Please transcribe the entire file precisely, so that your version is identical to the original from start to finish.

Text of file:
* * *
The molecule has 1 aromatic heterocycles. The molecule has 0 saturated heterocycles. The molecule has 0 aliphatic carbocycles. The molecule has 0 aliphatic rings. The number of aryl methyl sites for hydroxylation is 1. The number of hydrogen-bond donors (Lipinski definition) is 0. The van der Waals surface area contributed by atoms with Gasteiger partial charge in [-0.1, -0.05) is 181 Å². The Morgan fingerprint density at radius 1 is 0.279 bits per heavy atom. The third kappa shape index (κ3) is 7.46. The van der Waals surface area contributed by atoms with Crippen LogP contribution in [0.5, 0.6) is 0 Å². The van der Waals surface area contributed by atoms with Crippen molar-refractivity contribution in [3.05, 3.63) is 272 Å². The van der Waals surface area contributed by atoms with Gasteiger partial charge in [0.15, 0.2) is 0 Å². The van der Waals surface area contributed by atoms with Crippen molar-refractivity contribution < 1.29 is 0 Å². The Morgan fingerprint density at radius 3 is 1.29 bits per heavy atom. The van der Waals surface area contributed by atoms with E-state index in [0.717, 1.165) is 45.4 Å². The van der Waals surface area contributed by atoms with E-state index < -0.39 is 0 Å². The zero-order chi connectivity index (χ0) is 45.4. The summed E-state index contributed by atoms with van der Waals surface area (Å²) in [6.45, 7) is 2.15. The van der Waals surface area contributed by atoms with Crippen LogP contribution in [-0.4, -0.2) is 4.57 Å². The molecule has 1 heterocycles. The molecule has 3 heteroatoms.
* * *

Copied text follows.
The molecule has 1 aromatic heterocycles. The molecule has 0 saturated heterocycles. The molecule has 0 aliphatic carbocycles. The molecule has 0 aliphatic rings. The number of aryl methyl sites for hydroxylation is 1. The number of hydrogen-bond donors (Lipinski definition) is 0. The van der Waals surface area contributed by atoms with Gasteiger partial charge in [-0.1, -0.05) is 181 Å². The Morgan fingerprint density at radius 1 is 0.279 bits per heavy atom. The third kappa shape index (κ3) is 7.46. The van der Waals surface area contributed by atoms with Crippen LogP contribution in [0.5, 0.6) is 0 Å². The van der Waals surface area contributed by atoms with Crippen molar-refractivity contribution in [3.05, 3.63) is 272 Å². The van der Waals surface area contributed by atoms with Gasteiger partial charge in [0.15, 0.2) is 0 Å². The van der Waals surface area contributed by atoms with Crippen molar-refractivity contribution < 1.29 is 0 Å². The Morgan fingerprint density at radius 3 is 1.29 bits per heavy atom. The van der Waals surface area contributed by atoms with E-state index in [0.717, 1.165) is 45.4 Å². The van der Waals surface area contributed by atoms with E-state index < -0.39 is 0 Å². The zero-order chi connectivity index (χ0) is 45.4. The summed E-state index contributed by atoms with van der Waals surface area (Å²) in [6.45, 7) is 2.15. The van der Waals surface area contributed by atoms with Crippen LogP contribution in [-0.4, -0.2) is 4.57 Å². The molecule has 1 heterocycles. The molecule has 3 heteroatoms.